Abstract painting by Mark Brasuell

Movement Studio Demo Artist Mark Brasuell

Mark Brasuell will be in the Movement Studio demonstrating automatic painting and conceptual abstraction June 18-19 and June 25-26.

I'm not a stationary painter. I move constantly.... I often dance while I paint.

– Mark Brasuell

Brook Lundquist: What will your demonstration in the studio look like? What can you tell me about your upcoming demonstration?

Mark Brasuell: I want to start at least two paintings of pouring paint onto canvas and onto Mylar. I will also be doing some abstract drawings using an eraser as the medium. I will be answering questions as I paint and draw and I will be asking the audience for any input and any questions about my work. I work well while talking to people.

BL: How do you use movement in your artwork? How will movement be used in this demonstration specifically?

MB: I use my entire body to paint, including throwing paint and using my brushes and pencils. I also do drawings by laying down solid shapes and charcoal and then erasing to create action-oriented lines.

BL: How does movement help you to achieve your artistic vision?

MB: I'm not a stationary painter. I move constantly from what I'm putting on the canvas, Mylar, or paper, to editing what's going right with a piece; I'm in a constant state of editing. I often dance while I paint, not in an affected way, but definitely by moving my body with the paint and with the media that I'm using.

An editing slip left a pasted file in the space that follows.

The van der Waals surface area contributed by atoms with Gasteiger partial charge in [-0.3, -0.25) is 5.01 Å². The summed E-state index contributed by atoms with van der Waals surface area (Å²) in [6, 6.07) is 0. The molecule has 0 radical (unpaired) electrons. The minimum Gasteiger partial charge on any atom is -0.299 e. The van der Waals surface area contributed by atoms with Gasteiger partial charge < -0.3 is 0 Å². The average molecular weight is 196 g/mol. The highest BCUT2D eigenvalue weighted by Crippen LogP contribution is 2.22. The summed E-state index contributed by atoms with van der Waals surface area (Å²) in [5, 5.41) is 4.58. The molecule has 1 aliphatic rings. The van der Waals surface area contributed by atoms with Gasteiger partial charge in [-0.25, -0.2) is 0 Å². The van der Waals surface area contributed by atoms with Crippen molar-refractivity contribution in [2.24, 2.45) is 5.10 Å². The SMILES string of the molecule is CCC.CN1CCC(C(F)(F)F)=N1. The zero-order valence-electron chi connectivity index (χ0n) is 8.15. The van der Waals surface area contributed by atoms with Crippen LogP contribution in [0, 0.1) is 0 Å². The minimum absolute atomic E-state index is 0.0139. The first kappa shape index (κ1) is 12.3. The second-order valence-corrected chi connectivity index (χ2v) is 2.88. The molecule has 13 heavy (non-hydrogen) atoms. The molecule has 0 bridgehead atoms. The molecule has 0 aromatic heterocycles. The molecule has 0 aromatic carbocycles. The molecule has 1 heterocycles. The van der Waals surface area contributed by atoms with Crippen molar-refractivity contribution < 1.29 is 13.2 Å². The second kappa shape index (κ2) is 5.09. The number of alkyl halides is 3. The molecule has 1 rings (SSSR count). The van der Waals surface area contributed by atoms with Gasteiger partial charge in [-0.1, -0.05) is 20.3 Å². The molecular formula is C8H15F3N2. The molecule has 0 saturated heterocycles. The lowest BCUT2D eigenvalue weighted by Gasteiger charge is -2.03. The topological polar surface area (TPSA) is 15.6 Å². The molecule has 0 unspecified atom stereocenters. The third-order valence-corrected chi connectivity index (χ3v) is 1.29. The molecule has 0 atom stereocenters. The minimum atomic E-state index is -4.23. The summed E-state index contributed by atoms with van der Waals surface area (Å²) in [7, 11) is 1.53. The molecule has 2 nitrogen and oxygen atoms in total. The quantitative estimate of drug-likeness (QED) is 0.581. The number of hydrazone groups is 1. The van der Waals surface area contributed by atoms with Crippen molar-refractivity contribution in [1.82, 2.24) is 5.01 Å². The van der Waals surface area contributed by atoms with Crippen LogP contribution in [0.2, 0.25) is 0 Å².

Image credit: Encepholopaphy, Mark Brasuell. © and courtesy Mark Brasuell.

Mark Brasuell is a Denver-based painter, sculptor, and multimedia artist. A Texas native, Brasuell obtained his bachelor of fine arts degree at Texas Tech University before moving to Colorado in 1987. Brasuell received his master of fine arts degree from the University of Denver, is a founding member of the EDGE Gallery, and has been an art educator and mentor for over 35 years.

Brasuell’s work is inspired by his personal experiences and he uses energy, emotion, and a physicality to create his artwork. Originally inspired by the work of Jackson Pollock in elementary school, Brasuell’s work has evolved from the traditional understanding of abstract expressionism, which focuses on paint, movement, and color, to include an emphasis on content; a form which Brasuell refers to as conceptual abstraction.

Brook Lundquist is a studio and artist programs intern in the learning and engagement department at the Denver Art Museum. Brook is working toward her bachelor’s degree in art history and studio art at Texas Christian University.